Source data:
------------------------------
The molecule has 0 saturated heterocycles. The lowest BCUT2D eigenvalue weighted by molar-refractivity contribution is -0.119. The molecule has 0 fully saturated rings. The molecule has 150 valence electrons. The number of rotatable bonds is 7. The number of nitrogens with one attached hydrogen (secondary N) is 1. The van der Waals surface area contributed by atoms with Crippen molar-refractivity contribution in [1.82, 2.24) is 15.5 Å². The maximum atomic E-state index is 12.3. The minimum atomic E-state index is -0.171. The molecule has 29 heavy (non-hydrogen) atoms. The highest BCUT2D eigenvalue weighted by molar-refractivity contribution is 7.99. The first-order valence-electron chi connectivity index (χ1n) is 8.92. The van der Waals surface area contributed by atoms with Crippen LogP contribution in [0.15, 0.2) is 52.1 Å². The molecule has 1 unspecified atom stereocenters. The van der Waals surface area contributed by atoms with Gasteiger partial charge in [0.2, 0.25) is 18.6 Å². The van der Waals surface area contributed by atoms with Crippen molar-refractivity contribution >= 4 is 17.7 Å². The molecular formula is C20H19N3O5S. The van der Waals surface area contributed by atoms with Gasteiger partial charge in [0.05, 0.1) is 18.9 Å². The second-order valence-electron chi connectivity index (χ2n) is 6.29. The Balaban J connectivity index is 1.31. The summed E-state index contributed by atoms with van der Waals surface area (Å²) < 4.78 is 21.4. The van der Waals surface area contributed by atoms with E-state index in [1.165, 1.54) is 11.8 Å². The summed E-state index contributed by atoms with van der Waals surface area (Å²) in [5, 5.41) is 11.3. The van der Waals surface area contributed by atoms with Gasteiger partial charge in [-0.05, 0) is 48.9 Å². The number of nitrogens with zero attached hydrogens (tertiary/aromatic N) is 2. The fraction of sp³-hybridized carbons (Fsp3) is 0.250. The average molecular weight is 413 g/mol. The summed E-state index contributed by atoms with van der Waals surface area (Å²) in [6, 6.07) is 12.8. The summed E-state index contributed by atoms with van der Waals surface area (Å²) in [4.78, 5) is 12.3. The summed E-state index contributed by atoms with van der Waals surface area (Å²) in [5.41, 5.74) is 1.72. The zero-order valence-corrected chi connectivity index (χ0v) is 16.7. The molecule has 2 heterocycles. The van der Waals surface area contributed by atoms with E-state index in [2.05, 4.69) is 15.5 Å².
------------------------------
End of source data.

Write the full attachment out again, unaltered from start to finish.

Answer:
The molecule has 0 saturated heterocycles. The lowest BCUT2D eigenvalue weighted by molar-refractivity contribution is -0.119. The molecule has 0 fully saturated rings. The molecule has 150 valence electrons. The number of rotatable bonds is 7. The number of nitrogens with one attached hydrogen (secondary N) is 1. The van der Waals surface area contributed by atoms with Crippen molar-refractivity contribution in [1.82, 2.24) is 15.5 Å². The maximum atomic E-state index is 12.3. The minimum atomic E-state index is -0.171. The molecule has 29 heavy (non-hydrogen) atoms. The highest BCUT2D eigenvalue weighted by molar-refractivity contribution is 7.99. The first-order valence-electron chi connectivity index (χ1n) is 8.92. The van der Waals surface area contributed by atoms with Crippen LogP contribution in [0.15, 0.2) is 52.1 Å². The molecule has 1 unspecified atom stereocenters. The van der Waals surface area contributed by atoms with Gasteiger partial charge in [0.2, 0.25) is 18.6 Å². The van der Waals surface area contributed by atoms with Crippen molar-refractivity contribution >= 4 is 17.7 Å². The molecular formula is C20H19N3O5S. The van der Waals surface area contributed by atoms with Gasteiger partial charge in [0.05, 0.1) is 18.9 Å². The second-order valence-electron chi connectivity index (χ2n) is 6.29. The Balaban J connectivity index is 1.31. The summed E-state index contributed by atoms with van der Waals surface area (Å²) < 4.78 is 21.4. The van der Waals surface area contributed by atoms with E-state index in [1.165, 1.54) is 11.8 Å². The summed E-state index contributed by atoms with van der Waals surface area (Å²) in [5, 5.41) is 11.3. The van der Waals surface area contributed by atoms with Gasteiger partial charge in [-0.05, 0) is 48.9 Å². The number of nitrogens with zero attached hydrogens (tertiary/aromatic N) is 2. The fraction of sp³-hybridized carbons (Fsp3) is 0.250. The average molecular weight is 413 g/mol. The summed E-state index contributed by atoms with van der Waals surface area (Å²) in [6, 6.07) is 12.8. The summed E-state index contributed by atoms with van der Waals surface area (Å²) in [4.78, 5) is 12.3. The summed E-state index contributed by atoms with van der Waals surface area (Å²) in [5.41, 5.74) is 1.72. The zero-order valence-corrected chi connectivity index (χ0v) is 16.7. The molecule has 2 heterocycles. The van der Waals surface area contributed by atoms with E-state index in [2.05, 4.69) is 15.5 Å².